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Parties in complex commercial cases that are accused of defaulting on or breaching a contract may invoke the defense of impossibility, arguing that performance of contractual obligations was rendered impossible by an intervening event. Under New York law, those arguments rarely make it past the motion stage. Courts apply the doctrine narrowly, only to executory contracts and only where the intervening event was both unforeseeable and destroyed either the contract’s subject matter or the means of performance. The related doctrine of frustration of purpose may apply more broadly, but only where it would make little sense to perform on a contract because of an intervening event. The narrowness of these doctrines — and their questionable utility for litigators — underscores the importance of striving during the contract drafting process to include contingency clauses providing for foreseeable possibilities and language making clear the contract’s purpose.
By Glenn A. Browne
When negotiating permitted-use clauses under retail leases, landlords attempt to achieve the most comprehensive limitations possible so as to avoid conflicts with other tenants’ leases and violations of exclusive-use clauses that are maintained by other tenants in the retail facility. Tenants, however, should be very careful to incorporate a certain degree of flexibility and adaptability into their leases’ permitted-use clauses to take into account an evolving landscape.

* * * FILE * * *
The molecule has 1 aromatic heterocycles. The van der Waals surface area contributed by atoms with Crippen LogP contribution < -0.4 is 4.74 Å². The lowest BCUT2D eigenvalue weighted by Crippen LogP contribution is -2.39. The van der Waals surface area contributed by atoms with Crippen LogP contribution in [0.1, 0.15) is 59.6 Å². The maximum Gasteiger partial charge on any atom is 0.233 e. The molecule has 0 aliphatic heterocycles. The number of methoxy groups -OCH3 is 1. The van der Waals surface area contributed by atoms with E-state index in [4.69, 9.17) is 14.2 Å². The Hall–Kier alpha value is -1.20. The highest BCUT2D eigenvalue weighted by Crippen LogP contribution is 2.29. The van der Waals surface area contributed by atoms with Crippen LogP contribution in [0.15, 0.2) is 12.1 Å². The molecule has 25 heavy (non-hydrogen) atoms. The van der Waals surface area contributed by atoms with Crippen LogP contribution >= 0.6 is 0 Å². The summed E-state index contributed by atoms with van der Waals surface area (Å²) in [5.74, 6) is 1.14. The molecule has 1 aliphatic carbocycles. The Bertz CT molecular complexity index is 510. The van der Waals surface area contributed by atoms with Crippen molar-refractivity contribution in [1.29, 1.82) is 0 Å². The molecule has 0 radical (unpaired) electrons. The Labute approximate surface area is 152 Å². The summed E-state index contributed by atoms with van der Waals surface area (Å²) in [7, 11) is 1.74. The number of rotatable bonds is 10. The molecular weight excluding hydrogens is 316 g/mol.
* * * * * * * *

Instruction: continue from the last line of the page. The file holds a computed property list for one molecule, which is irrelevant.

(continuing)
By Janice G. Inman
The U.S. District Court for the Northern District of New York recently determined that because New York prohibits unlicensed real estate brokers from pursuing payment in its courts for services rendered, a plaintiff who performed real estate work for a client who then did not pay had no standing to sue.
By Paul Fiorilla
Opportunity zones are the latest big thing to hit the commercial real estate market, but many questions remain, including details of how deals can be structured, the best strategy for investing and just how much property there is in the zones.
Expired Lease Terms Don’t Automatically Apply
Landlord Not Liable to Third Party